VILLA THE HAGUE
This project is an 'urban villa' for a single family in The Hague, Holland. It is one of a series of eight villas being developed in two rows of four, between a typical Dutch canal and a boulevard (Dedemsvaartveg).
Although all eight villas are subject to a common program, guidelines, codes, and setbacks, each was designed by a different firm with a distinctly different approach to design. The project's significance is its possibility to lend itself as a prototype for speculative housing development in the post cold war era; enforcing a set of strict urban guidelines, while allowing for individual architectural expression.
The site is a small plot (15 m x 16 m, buildable area of 10 m x 12 m) with a given program of four bedrooms, three bathrooms, a living room, kitchen , dining room, and a carport. The villa takes on two completely different attitudes toward the site. The facade facing the boulevard is a planar expanse of wall, reinforcing the bound edge of the site's envelope, while those facing the common alley on the canal side are more expansive of the spaces they accommodate. Typical of many Dutch urban row houses, the first floor is more open and transparent, allowing light as well as the glance of the occasional passerby or motorist to penetrate the structure. It is this idea of openness, extracted from the vernacular, which became one of the constructs investigated in the design of the structure.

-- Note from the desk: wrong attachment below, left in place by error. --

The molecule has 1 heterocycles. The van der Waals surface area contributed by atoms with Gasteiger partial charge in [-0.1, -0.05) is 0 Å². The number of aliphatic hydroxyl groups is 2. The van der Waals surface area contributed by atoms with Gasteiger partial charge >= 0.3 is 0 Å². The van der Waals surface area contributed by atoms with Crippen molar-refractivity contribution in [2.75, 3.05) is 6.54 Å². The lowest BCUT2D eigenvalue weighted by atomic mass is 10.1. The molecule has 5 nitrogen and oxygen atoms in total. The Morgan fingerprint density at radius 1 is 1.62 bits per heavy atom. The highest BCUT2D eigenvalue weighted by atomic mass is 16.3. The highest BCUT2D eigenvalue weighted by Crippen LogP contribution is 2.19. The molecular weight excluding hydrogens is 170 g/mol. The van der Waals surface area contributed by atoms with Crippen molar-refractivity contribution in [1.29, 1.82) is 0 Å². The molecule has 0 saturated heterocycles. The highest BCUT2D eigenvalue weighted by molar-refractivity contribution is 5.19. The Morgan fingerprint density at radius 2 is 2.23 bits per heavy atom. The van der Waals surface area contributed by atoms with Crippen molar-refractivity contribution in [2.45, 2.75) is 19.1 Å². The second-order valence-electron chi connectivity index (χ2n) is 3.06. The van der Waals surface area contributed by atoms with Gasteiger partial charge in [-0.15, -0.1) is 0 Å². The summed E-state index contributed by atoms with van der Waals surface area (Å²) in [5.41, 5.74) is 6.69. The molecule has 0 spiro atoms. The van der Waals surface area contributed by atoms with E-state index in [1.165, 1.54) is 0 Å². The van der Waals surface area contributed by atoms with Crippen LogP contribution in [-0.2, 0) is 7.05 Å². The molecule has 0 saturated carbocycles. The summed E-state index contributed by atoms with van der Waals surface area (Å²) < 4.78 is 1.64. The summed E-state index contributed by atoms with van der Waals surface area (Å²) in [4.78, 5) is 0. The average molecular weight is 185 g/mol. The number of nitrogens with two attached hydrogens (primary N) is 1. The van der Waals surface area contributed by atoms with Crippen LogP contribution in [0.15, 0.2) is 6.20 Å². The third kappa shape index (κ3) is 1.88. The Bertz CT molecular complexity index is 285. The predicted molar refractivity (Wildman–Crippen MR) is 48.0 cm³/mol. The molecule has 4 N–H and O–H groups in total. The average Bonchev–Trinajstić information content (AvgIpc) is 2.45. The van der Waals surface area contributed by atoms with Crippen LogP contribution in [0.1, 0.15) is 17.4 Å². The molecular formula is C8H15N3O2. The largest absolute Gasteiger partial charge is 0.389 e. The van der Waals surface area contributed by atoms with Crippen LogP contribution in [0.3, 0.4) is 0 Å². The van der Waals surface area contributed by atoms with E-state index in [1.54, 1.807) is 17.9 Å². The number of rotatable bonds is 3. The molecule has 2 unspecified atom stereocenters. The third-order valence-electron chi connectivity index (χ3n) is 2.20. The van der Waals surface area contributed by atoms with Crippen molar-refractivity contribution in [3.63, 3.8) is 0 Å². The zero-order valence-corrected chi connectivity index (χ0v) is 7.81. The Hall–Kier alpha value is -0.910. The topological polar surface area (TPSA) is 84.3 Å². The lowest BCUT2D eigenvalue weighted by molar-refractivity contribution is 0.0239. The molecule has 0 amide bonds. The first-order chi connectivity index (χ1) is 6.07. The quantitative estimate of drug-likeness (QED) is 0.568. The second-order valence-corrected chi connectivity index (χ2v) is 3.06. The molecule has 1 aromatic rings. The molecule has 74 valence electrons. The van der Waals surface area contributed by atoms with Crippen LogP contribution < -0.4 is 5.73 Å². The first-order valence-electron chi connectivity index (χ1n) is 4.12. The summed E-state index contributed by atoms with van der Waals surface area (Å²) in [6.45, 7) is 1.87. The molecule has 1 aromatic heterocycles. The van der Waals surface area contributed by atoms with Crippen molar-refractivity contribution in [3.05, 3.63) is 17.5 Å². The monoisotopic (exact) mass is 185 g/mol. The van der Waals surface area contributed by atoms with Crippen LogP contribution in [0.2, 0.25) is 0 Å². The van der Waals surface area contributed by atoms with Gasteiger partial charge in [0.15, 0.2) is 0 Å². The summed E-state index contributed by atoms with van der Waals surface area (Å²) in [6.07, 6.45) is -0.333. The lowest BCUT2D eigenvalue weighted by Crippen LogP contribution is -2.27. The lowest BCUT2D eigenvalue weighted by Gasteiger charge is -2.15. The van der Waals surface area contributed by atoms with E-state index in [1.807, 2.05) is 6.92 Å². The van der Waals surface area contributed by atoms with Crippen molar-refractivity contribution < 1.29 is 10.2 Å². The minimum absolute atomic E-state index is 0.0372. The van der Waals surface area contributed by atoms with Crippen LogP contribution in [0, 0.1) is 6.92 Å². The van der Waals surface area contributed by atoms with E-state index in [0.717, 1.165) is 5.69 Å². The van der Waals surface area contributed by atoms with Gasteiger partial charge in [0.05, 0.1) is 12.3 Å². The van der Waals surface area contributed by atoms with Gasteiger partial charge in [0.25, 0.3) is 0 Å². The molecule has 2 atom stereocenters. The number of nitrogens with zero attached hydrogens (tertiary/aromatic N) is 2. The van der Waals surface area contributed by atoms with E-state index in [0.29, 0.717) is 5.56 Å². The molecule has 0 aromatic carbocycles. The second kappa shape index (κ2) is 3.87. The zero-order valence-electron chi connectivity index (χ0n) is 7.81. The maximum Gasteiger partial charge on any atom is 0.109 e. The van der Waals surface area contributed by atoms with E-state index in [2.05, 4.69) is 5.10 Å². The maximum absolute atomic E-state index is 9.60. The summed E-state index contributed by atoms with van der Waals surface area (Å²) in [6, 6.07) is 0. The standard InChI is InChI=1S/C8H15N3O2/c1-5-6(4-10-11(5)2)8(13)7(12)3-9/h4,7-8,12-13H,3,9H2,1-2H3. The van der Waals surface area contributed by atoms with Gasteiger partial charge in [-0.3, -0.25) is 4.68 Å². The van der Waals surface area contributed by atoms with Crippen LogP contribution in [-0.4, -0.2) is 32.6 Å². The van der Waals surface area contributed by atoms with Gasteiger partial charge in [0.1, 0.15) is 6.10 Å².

The street facade is perhaps the first indication one gets of the overlapping nature of the villa. Within the frame created by the wall, one not only sees the curvilinear stair as it arches over the owner's automobile, but one actually sees down into the living space and into the yard beyond. The car, now encapsulated and incorporated by the structure of the villa, becomes part of the house.
The villa becomes a Gestaltist puzzle in which the overlapping of the spaces become a contiguous part of a greater architectural whole. Behind the orthogonally oriented street facade, the building begins to splay away from its origins, revealing a spatial momentum which continues throughout the house and upward to the clad metal roofs. The structure of the villa, concrete columns and flat slabs supporting cavity brick masonry wall, allows the upper kinetic volumes to float over the more transparent first floor. The kinetic form of the house on the canal side, responds to the flow and movement of boats passing by.